Skip to Content
Fund Times

A Superb Large Growth Fund For Your Watchlist

Managed by Morningstar's 2017 Domestic-Stock Fund Manager of the Year, Silver-rated Fidelity Growth Company has crushed its actively-managed competitors.

Mentioned: , , , , , , , , ,

The following is our latest Fund Analyst Report for  Fidelity Growth Company (FDGRX). Morningstar Premium Members have access to full analyst reports such as this for more than 1,000 of the largest and best mutual funds. Not a Premium Member? Gain full access to our analyst reports and advanced tools immediately when you try Morningstar Premium free for 14 days.

Manager Steve Wymer has consistently executed a unique approach at Fidelity Growth Company since 1997. Despite the potential for volatility, this closed fund earns a Morningstar Analyst Rating of Silver.

Wymer’s ability to spot promising growth companies early on (including down the market-cap spectrum) and patiently hang on has led to long-term rewards. He first bought NVIDIA (NVDA) in 2008 when it was a mid-cap name. It has been a top-10 position since 2013 and was the fund’s biggest winner in 2017 and over the past five years. The position has been as high as 8% of assets, indicating Wymer’s willingness to bet with conviction on his top ideas.

While the fund benefited in 2017 from its bets on technology stocks, including  Amazon.com (AMZN) and Facebook (FB), Wymer also differentiated the fund through out-of-benchmark picks such as Shopify (SHOP), purchased after its 2015 IPO. And in a year when the fund’s double-digit exposure to biotech didn’t give the fund the lift that it has seen in some markets, successful stock picks within that industry (such as  Alnylam Pharmaceuticals (ALNY) and Bluebird Bio (BLUE)) did boost results, speaking to the skill of Fidelity’s healthcare team. Overall, the fund gained about 38% in 2017, staying more than 7 percentage points ahead of its Russell 3000 Growth benchmark.

A willingness to hold on to strong secular growers that have seen big stock moves does come with some price risk. The portfolio in aggregate doesn’t always look extremely high-quality on traditional metrics such as return on invested capital and return on assets given Wymer’s tolerance for owning names that may not yet be profitable. These types of investments can lead to volatile spells. It lost more than the benchmark and its average large-growth Morningstar Category peer in the July 2015-February 2016 market pullback.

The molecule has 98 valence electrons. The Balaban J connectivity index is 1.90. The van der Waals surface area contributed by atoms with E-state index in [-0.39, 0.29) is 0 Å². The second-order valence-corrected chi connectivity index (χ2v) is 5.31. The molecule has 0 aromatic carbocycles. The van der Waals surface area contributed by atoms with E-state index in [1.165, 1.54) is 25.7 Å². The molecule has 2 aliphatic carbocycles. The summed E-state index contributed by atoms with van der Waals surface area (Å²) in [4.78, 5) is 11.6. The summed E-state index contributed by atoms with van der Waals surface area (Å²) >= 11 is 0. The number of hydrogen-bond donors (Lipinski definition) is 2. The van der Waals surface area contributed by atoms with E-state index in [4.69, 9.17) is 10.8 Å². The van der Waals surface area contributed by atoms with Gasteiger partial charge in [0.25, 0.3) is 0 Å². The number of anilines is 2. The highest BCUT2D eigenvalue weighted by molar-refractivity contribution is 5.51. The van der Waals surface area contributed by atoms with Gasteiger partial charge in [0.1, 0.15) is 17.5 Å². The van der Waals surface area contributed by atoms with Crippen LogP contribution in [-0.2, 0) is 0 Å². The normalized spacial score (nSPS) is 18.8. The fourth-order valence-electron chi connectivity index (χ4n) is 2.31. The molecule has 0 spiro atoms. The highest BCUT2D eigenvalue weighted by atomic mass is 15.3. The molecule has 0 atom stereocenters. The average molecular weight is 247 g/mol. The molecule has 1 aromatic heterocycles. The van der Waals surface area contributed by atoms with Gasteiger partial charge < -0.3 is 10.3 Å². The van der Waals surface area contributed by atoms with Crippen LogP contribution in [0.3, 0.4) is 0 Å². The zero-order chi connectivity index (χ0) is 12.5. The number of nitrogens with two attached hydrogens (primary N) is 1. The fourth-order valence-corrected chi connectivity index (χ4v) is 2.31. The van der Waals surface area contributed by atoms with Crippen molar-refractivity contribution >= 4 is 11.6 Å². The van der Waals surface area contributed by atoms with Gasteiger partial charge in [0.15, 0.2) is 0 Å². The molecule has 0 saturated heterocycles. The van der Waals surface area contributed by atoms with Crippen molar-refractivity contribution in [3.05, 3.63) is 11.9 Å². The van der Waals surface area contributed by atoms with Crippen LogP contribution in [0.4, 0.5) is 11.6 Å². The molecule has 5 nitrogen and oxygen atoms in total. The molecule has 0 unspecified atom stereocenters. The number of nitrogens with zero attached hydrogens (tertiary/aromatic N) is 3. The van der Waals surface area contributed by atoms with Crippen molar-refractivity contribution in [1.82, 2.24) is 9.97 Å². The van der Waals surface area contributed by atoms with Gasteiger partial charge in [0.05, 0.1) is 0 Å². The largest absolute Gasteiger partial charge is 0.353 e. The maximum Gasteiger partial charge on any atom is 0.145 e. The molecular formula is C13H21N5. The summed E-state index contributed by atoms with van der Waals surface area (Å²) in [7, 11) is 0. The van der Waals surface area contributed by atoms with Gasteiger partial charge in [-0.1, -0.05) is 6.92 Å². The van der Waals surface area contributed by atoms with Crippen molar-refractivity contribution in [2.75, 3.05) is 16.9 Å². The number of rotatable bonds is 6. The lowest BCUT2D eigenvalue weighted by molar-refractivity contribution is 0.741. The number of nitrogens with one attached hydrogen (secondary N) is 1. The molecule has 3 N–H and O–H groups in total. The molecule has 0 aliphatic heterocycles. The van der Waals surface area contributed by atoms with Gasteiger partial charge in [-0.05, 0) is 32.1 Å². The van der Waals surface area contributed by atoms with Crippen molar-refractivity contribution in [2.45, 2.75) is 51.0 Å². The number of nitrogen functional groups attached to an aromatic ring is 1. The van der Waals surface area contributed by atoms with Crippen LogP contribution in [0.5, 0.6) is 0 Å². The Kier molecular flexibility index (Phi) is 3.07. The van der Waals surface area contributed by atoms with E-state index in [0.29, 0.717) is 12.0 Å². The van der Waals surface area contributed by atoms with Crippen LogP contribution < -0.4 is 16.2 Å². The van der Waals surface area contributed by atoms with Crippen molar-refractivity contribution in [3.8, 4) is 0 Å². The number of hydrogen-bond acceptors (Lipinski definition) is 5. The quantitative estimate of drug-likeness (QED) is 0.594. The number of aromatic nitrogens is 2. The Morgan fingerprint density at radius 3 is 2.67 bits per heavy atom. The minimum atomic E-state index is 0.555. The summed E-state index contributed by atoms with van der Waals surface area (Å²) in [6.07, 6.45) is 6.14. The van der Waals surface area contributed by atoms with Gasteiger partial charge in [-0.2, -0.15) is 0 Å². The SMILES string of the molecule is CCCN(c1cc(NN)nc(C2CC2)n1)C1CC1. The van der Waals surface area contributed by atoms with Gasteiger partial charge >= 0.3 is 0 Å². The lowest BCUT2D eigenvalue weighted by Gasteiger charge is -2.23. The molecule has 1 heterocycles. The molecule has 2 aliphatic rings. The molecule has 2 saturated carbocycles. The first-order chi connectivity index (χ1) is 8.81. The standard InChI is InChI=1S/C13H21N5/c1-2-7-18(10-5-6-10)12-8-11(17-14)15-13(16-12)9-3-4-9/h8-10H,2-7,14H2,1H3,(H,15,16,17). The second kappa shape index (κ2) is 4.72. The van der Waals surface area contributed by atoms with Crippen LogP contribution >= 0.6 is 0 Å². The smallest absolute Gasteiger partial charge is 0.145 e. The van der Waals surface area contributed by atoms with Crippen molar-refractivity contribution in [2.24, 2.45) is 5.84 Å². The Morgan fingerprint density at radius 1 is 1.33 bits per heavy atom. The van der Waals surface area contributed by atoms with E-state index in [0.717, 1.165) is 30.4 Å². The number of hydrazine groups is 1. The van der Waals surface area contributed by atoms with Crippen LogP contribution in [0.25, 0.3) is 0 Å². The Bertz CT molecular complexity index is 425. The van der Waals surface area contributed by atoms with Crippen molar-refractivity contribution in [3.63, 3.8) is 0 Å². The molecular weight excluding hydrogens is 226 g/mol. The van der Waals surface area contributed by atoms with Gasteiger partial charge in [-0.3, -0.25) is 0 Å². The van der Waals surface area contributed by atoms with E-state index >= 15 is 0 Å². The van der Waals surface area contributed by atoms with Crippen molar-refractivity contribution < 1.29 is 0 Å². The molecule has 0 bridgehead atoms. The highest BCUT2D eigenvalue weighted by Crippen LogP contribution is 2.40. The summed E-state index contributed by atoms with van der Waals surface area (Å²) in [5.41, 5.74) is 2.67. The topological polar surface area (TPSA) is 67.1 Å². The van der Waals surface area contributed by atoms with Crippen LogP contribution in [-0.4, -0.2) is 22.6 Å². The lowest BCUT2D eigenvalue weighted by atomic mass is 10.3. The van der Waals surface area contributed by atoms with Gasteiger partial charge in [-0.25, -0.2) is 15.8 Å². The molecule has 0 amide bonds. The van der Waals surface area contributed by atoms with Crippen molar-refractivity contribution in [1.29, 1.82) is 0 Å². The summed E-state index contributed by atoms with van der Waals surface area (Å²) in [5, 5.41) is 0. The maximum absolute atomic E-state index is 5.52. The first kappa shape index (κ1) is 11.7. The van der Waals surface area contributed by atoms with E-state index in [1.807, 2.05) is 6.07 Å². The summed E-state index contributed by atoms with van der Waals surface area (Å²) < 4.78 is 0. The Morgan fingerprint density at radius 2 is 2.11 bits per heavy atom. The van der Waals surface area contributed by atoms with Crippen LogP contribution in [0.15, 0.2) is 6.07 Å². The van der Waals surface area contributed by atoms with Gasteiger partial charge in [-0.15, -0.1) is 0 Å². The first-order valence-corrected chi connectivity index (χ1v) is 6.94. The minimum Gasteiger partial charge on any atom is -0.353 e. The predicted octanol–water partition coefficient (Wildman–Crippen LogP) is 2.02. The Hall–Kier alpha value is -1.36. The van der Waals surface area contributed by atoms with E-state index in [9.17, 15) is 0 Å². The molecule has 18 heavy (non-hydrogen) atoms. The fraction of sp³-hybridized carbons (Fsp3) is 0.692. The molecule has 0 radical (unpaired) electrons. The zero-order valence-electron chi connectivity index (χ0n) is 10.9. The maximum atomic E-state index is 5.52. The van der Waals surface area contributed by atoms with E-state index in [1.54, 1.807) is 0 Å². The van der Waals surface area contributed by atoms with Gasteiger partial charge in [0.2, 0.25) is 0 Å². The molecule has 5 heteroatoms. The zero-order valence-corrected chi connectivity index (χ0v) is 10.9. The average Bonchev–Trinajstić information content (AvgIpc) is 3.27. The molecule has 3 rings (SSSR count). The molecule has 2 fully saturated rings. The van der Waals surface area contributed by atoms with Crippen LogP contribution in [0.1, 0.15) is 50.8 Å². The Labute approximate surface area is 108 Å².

But the types of stocks that make the fund volatile are often the same ones that have fueled its superb long-term track record: Its 11% annualized gain during his tenure through 2017 outpaces the benchmark by more than 3 percentage points and crushes most of its active competitors.

Process Pillar: Positive | Katie Rushkewicz Reichart, CFA 12/29/2017
Manager Steve Wymer favors firms with above-average top-line growth prospects, particularly those in fast-growing niches with distinctive products or pricing power. Within technology and healthcare--typically big components of the fund--he focuses on firms with strong product cycles. Occasionally a catalyst, such as new management or a spin-off, will fuel his interest, though he generally prefers firms with long-term-focused management whose interests are aligned with shareholders'. He'll invest across the growth spectrum, including blue chips and more-aggressive growers, and likes spotting up-and-coming firms early on, which leads to a lower average market cap than peers and the Russell 3000 Growth Index. Wymer is unable to take big positions in smaller firms, though, given the fund's heft. Even so, several names he invested in early on when they were much smaller, such as Regeneron Pharmaceuticals (REGN), have ended up being huge contributors to the fund's record in recent years. Wymer manages the fund's size by spreading bets across more than 300 stocks. Even as the fund has grown (it is closed to new investors), it has remained similarly constructed, with the top 10 names typically consuming 25% to 35% of assets, and the top 50 names around 60%. Good execution of this growth-oriented strategy through the years and strong stock-picking, particularly within the fund's favored hunting grounds of healthcare and technology, lead to a Positive Process rating.

The fund holds more small- and mid-cap fare (25% of assets as of October 2017) than its average large-growth peer. At times, the portfolio looks pricier than the benchmark, reflecting Steve Wymer's patience for sticking with highfliers whose growth prospects remain strong. That can open the door for more volatility, though, particularly in down markets. The portfolio typically skews toward growth mainstays, including technology (43% of assets as of October) and healthcare (17%). Within those sectors, Wymer has clear industry preferences. The result has been bigger helpings of software-services, Internet-related, and semiconductor firms over traditional enterprise software companies, where he sees lower growth. Nvidia, the top holding as of April at almost 8% of assets, has been a major winner for the fund over the past year, though the fund has owned it since 2008. Wymer thinks it has strong competitive advantages within machine learning and artificial intelligence.